Neuroanatomy of the brachial plexus: the missing link in the continuity between the central and peripheral nervous systems (Journal article)

Johnson, E. O./ Vekris, M. D./ Zoubos, A. B./ Soucacos, P. N.

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dc.contributor.authorJohnson, E. O.en
dc.contributor.authorVekris, M. D.en
dc.contributor.authorZoubos, A. B.en
dc.contributor.authorSoucacos, P. N.en
dc.rightsDefault Licence-
dc.subjectAfferent Pathwaysen
dc.subjectBrachial Plexus/*anatomy & histology/injuries/physiologyen
dc.subjectNerve Regenerationen
dc.subjectPeripheral Nervous System/*anatomy & histology/injuries/physiologyen
dc.titleNeuroanatomy of the brachial plexus: the missing link in the continuity between the central and peripheral nervous systemsen
heal.type.enJournal articleen
heal.type.elΆρθρο Περιοδικούel
heal.recordProviderΠανεπιστήμιο Ιωαννίνων. Σχολή Επιστημών Υγείας. Τμήμα Ιατρικήςel
heal.abstractThe brachial plexus is a complex network of nerves which extends from the neck to the axilla and which supplies motor, sensory, and sympathetic fibers to the upper extremity. Generally it is formed by the union of the ventral primary rami of the spinal nerves, C5-C8 and T1, the so-called "roots" of the brachial plexus. The goal here is to examine the neural architecture of the brachial plexus. The most constant arrangement of nerve fibers will be delineated, and then the predominant variations in neural architecture will be defined, particularly the prefixed and postfixed plexus, as well as the microanatomy and anatomy of the major terminal branches of the plexus. Multiple tracts connect many parts of the nervous system, and multiple ascending and descending tracts connect the peripheral nervous system (PNS) and lower spinal centers with the brain. This reflects that the nervous system is able to extract different pieces of sensory information from its surroundings and encode them separately, and that it is able to control specific aspects of motor behavior using different sets of neurons. Examination of the major sensory or motor pathways reveals a highly and tightly organized nervous system. In particular, at each of many levels, we see fairly exact maps of the world within the brain. In an effort to understand the functional neuroanatomy of the brachial plexus, this paper will focus briefly on the nervous connections of the nerves of the upper extremity with the brain. The goal here is to better understand "what the brain sees" after nerve injury and repair.en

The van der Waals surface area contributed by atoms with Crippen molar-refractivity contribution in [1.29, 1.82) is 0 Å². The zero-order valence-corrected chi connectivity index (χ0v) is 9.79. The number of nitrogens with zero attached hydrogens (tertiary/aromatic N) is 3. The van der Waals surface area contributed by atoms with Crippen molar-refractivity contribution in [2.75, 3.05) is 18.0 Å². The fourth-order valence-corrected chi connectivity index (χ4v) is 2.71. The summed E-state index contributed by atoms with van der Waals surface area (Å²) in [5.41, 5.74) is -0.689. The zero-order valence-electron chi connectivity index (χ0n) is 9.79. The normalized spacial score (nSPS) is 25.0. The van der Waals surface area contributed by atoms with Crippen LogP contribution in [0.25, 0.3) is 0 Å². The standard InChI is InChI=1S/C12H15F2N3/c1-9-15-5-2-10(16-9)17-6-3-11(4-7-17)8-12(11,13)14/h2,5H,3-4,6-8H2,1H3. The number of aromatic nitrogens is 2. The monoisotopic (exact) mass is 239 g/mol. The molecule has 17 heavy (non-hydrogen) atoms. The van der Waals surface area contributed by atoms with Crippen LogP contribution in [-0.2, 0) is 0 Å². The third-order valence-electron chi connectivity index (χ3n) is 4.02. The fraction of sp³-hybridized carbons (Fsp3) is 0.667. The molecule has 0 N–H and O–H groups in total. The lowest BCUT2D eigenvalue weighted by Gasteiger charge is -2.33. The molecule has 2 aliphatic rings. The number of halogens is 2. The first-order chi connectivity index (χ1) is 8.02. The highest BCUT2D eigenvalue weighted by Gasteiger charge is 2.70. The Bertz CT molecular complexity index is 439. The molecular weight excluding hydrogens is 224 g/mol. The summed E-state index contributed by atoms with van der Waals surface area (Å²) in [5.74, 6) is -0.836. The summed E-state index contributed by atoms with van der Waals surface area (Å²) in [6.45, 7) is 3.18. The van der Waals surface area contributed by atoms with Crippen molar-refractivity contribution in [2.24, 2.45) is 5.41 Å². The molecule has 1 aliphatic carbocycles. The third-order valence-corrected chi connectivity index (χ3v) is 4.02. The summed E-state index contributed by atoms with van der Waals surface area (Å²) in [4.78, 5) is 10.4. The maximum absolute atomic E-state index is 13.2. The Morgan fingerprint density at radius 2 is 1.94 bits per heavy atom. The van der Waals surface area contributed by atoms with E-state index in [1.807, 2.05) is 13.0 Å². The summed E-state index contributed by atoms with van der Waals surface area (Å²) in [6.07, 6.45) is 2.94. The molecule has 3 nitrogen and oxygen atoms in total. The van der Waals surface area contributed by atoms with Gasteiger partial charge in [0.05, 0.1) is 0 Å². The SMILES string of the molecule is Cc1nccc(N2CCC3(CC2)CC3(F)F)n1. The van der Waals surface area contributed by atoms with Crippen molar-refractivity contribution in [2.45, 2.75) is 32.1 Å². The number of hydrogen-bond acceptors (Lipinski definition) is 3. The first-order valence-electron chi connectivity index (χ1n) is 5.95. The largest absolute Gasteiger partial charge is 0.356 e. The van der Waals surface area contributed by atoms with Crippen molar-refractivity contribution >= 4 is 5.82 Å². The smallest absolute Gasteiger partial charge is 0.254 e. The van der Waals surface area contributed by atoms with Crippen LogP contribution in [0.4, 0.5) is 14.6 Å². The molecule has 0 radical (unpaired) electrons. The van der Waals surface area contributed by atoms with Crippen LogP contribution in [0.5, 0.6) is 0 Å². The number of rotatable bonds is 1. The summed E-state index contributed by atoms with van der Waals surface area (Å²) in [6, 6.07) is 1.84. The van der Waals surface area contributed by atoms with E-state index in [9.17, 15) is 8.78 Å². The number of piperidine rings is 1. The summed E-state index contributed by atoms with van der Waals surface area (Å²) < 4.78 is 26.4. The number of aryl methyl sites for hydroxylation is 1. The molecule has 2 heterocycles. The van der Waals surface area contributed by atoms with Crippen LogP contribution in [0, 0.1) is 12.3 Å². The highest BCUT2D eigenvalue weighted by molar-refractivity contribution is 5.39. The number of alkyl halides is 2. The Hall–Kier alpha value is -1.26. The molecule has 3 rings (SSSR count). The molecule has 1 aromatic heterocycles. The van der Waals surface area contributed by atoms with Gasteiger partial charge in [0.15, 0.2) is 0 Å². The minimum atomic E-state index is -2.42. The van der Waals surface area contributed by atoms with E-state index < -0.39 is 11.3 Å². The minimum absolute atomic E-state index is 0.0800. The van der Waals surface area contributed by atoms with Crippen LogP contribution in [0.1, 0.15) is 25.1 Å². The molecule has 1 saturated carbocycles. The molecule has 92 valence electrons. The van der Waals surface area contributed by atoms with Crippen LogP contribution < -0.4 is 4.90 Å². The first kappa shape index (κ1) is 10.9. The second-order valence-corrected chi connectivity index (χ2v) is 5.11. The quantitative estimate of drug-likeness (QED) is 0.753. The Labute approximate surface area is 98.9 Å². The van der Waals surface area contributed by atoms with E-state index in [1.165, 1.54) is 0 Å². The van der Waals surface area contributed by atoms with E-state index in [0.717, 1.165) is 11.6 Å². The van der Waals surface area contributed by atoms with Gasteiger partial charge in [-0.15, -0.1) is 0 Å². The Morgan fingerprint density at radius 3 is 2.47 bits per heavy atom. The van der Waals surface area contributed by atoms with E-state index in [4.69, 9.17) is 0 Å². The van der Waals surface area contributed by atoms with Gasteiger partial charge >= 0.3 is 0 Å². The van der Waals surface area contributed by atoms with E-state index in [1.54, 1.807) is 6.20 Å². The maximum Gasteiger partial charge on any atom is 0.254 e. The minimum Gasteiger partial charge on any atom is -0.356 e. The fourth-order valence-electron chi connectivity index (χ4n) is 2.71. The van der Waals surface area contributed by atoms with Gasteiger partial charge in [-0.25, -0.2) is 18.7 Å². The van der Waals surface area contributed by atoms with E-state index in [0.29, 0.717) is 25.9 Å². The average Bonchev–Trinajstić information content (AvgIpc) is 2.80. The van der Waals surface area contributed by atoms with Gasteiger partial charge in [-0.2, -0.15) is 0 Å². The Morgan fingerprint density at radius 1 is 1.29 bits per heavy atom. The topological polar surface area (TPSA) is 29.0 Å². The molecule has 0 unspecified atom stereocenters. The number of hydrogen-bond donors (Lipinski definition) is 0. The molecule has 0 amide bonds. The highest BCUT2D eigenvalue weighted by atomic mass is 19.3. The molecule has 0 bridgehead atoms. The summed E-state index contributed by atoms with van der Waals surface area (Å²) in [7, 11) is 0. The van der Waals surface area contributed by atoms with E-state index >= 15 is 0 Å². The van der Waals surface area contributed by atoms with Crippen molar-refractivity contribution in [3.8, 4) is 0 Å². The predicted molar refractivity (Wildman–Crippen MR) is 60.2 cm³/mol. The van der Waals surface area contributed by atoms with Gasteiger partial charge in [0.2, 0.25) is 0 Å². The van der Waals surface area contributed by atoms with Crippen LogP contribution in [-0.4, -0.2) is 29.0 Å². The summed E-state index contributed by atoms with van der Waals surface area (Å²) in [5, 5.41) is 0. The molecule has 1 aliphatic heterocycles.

Appears in Collections:Άρθρα σε επιστημονικά περιοδικά ( Ανοικτά)

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